If you had a better seafood selection than usual this festive season it’s partly thanks to growing catches in Sweden and across Northern Europe. Small trawlers that used to harvest 20 tons of prawns and langoustines each year now catch twice that much, because fish and shellfish numbers are on the rise.
“Nowadays, we have a lot — humongous — of prawns,” says Swedish fisherman Johan Grahn. “And the fish stocks have improved as well.”
In the North Sea, the Baltic Sea and the Atlantic overfishing declined drastically over the last 10 years. Ten years ago only one in seven assessed stocks were fished sustainably the rest were overfished according to the EU’s Directorate-general for Maritime Affairs and Fisheries. This year seven out of ten stocks are fished sustainably.
So how did the European Union make this happen? In part, by tackling the problem of fishermen dumping the unwanted fish. Around a quarter of catches used to be thrown back in the sea and most of those fish simply died. Now fishermen are changing how they work and their equipment to avoid catching fish that are too small or species they don’t want.
“No-one with some sense in their head want to drop good food just over the rail — it’s just silly,” says Grahn. “So after a while they figured it out, how to manage this. And it starts with something called landing obligation.”
What landing obligation means is fishing vessels must bring to land all their catches of controlled fish species big or small. So no more dumping at sea. Accidental catches count against quota but they can be reduced with selective nets.
“All the bycatch, like fish and other stuff that you don’t want,” says Gran. “It hit the bars and go up and swim further on.”
What about in other countries? In France, researchers are testing selective nets made for local fishermen. They’re looking for a large choice fine-tuned for individual sites and species.
“The gaps in classic lozenge shaped meshes tend to close when being dragged by a trawler, with the pressure of the water on the rope and the knots,” says fisheries technologist Pascal Larnaud. “To get square mesh nets you just have to turn 45 degrees and you get a mesh that’s much more open. And if you turn another 45 degrees you get nets that get very good results, in the Celtic sea in particular and the Western Channel, because they’re suited for letting the small fish out. Some fishermen tell us they don’t have any more waste in their catches.”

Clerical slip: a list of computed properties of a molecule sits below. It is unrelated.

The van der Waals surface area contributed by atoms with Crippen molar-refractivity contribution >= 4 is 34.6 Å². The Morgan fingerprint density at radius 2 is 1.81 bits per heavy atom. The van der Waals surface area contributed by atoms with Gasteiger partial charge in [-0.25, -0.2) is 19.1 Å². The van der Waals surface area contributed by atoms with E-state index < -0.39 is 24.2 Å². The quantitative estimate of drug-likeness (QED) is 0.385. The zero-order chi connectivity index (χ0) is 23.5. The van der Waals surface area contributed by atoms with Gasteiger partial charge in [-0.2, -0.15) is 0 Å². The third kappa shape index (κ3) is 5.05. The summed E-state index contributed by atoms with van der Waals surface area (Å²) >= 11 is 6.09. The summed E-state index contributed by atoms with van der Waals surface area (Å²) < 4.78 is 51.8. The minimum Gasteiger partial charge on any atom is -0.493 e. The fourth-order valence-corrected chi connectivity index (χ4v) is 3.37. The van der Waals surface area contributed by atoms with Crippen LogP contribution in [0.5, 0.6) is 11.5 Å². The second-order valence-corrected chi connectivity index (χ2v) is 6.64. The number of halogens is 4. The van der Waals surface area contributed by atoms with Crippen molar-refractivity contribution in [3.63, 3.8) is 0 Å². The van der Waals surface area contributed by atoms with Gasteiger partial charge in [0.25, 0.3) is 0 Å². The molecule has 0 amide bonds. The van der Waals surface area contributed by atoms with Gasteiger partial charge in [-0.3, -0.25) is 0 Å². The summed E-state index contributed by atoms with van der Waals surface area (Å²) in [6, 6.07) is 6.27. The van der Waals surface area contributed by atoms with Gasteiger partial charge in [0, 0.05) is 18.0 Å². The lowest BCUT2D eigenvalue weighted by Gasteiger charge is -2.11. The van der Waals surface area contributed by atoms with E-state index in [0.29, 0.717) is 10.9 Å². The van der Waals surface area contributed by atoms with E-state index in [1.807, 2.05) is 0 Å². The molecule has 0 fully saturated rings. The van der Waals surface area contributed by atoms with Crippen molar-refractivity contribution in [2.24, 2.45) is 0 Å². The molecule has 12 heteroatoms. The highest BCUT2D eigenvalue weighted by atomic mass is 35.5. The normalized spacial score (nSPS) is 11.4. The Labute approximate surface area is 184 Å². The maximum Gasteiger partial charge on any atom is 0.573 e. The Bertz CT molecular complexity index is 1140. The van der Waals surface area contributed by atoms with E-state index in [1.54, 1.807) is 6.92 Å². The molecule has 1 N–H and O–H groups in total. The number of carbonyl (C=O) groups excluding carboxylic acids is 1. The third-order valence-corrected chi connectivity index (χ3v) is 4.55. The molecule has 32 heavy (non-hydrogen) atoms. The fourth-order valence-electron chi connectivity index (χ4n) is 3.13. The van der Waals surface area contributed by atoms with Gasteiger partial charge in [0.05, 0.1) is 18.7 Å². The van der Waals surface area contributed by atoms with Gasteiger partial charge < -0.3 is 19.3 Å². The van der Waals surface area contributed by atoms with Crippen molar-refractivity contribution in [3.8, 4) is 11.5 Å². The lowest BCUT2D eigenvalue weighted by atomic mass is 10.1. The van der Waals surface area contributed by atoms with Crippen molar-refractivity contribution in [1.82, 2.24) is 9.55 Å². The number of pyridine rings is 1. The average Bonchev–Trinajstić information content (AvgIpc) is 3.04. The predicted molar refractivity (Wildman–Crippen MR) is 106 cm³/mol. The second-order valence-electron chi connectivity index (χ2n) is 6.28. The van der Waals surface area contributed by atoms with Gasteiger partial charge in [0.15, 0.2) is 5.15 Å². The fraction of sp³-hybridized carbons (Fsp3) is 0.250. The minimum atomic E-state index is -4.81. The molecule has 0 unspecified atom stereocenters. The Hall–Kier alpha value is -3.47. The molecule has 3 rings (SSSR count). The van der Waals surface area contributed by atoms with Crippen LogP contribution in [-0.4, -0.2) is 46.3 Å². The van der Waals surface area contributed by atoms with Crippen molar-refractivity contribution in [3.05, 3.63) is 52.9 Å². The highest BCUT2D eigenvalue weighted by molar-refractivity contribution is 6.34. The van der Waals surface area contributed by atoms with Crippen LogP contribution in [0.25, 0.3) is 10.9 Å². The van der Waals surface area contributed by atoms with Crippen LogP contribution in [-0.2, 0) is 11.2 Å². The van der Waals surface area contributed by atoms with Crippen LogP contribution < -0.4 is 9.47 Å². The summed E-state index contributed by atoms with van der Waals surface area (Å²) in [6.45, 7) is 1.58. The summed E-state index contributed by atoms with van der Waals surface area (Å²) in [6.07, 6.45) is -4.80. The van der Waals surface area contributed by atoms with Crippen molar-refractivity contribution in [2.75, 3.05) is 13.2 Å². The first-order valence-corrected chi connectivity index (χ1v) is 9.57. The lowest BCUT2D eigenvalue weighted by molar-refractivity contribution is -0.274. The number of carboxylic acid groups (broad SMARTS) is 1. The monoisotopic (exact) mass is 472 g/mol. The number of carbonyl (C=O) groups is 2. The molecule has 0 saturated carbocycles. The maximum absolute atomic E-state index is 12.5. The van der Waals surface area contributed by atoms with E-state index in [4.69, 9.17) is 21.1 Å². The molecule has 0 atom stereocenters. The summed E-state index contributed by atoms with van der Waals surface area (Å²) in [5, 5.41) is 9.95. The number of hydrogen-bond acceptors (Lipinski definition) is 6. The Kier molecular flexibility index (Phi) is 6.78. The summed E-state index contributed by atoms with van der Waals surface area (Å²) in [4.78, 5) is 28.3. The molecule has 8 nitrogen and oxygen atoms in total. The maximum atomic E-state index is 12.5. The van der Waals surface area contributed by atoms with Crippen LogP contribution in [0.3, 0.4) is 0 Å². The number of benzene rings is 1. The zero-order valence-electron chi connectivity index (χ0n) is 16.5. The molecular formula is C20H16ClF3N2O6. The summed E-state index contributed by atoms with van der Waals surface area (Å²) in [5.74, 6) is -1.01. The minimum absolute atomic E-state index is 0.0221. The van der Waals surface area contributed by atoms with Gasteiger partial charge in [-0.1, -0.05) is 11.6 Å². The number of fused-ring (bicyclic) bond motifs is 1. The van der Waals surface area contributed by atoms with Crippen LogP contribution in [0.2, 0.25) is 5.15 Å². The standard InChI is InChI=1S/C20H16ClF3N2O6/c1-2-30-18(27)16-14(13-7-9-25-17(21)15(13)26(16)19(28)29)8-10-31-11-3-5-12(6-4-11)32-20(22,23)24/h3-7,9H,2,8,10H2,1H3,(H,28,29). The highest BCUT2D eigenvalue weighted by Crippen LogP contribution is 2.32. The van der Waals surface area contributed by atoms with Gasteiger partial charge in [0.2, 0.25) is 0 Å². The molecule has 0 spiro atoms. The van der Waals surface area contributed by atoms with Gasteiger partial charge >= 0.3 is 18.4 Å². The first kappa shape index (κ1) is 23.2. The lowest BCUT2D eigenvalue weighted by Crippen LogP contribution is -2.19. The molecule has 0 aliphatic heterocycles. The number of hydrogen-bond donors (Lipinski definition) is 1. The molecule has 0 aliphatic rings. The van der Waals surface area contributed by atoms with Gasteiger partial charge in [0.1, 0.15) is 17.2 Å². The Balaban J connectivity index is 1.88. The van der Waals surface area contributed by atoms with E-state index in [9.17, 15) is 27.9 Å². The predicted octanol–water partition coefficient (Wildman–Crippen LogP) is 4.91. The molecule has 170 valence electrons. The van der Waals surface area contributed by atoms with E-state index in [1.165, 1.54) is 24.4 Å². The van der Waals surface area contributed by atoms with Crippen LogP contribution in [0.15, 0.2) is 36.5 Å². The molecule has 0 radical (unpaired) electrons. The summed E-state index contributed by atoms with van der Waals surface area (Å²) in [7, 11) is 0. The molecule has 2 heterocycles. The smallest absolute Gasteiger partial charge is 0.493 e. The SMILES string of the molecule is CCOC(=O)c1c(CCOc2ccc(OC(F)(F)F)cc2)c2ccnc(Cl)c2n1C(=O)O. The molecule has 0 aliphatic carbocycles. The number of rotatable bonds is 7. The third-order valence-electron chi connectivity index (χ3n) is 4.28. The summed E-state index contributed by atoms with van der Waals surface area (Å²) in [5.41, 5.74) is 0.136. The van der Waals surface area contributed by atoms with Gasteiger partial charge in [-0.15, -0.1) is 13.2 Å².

This huge change wouldn’t have been possible without four years of coordinated efforts by EU countries to roll out this landing obligation. In Brittany a third of vessels have adopted selective gear to cope with the increasingly strict regulations.
“All European fishermen are in the same boat in a way: they fish with the same quotes and sell to the same market, so it’s normal that there should be common rules and regulations to ensure fair competition between different fishermen from different countries,” says Marion Fiche project leader of the producers organisation “Les Pêcheurs de Bretagne”.
Fishing is now one of Europe’s strongest growing economic sectors Increasing selectivity is helping to boost profits fishermen fulfil their quota with more valuable products and that in turn brings them more income.
“In many cases, we have rather small quotas,” says Malin Skog, Sustainability manager of the Swedish Fishermen's Producer Organisation. “So the fishermen realised very early that to handle this, we really need to start working to prepare for the landing obligation, so that we really can get the best possible fish and the best possible price, of course, out of what we do fish.”
Europe aims to restore all its fish stocks to sustainable levels by 2020. A decade of hard work is finally paying off helping the sea fishermen and Europe’s consumers .
“It will be only prawns, with no bycatch at all,” says Johan Grahn. “Most of the small fishes go up, and go out, and live a healthy life — until we meet again.”